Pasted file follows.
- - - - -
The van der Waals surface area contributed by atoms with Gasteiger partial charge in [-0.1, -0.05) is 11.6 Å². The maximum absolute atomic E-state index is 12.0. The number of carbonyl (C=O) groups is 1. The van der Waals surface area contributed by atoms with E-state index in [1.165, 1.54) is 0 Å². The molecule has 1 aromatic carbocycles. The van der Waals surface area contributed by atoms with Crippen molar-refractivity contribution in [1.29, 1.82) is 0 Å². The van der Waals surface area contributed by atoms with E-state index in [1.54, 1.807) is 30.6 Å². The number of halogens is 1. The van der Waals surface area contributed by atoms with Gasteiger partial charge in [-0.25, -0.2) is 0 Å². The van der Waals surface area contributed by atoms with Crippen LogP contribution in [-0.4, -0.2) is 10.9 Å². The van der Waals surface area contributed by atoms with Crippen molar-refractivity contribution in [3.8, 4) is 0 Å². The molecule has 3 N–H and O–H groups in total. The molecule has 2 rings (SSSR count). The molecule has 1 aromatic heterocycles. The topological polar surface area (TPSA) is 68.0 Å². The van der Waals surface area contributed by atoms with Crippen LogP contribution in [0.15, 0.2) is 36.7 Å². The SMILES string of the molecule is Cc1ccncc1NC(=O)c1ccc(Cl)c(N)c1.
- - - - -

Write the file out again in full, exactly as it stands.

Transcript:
The van der Waals surface area contributed by atoms with Gasteiger partial charge in [-0.1, -0.05) is 11.6 Å². The maximum absolute atomic E-state index is 12.0. The number of carbonyl (C=O) groups is 1. The van der Waals surface area contributed by atoms with E-state index in [1.165, 1.54) is 0 Å². The molecule has 1 aromatic carbocycles. The van der Waals surface area contributed by atoms with Crippen molar-refractivity contribution in [1.29, 1.82) is 0 Å². The van der Waals surface area contributed by atoms with E-state index in [1.54, 1.807) is 30.6 Å². The number of halogens is 1. The van der Waals surface area contributed by atoms with Gasteiger partial charge in [-0.25, -0.2) is 0 Å². The van der Waals surface area contributed by atoms with Crippen LogP contribution in [-0.4, -0.2) is 10.9 Å². The van der Waals surface area contributed by atoms with Crippen molar-refractivity contribution in [3.8, 4) is 0 Å². The molecule has 3 N–H and O–H groups in total. The molecule has 2 rings (SSSR count). The molecule has 1 aromatic heterocycles. The topological polar surface area (TPSA) is 68.0 Å². The van der Waals surface area contributed by atoms with Crippen LogP contribution in [0.15, 0.2) is 36.7 Å². The SMILES string of the molecule is Cc1ccncc1NC(=O)c1ccc(Cl)c(N)c1.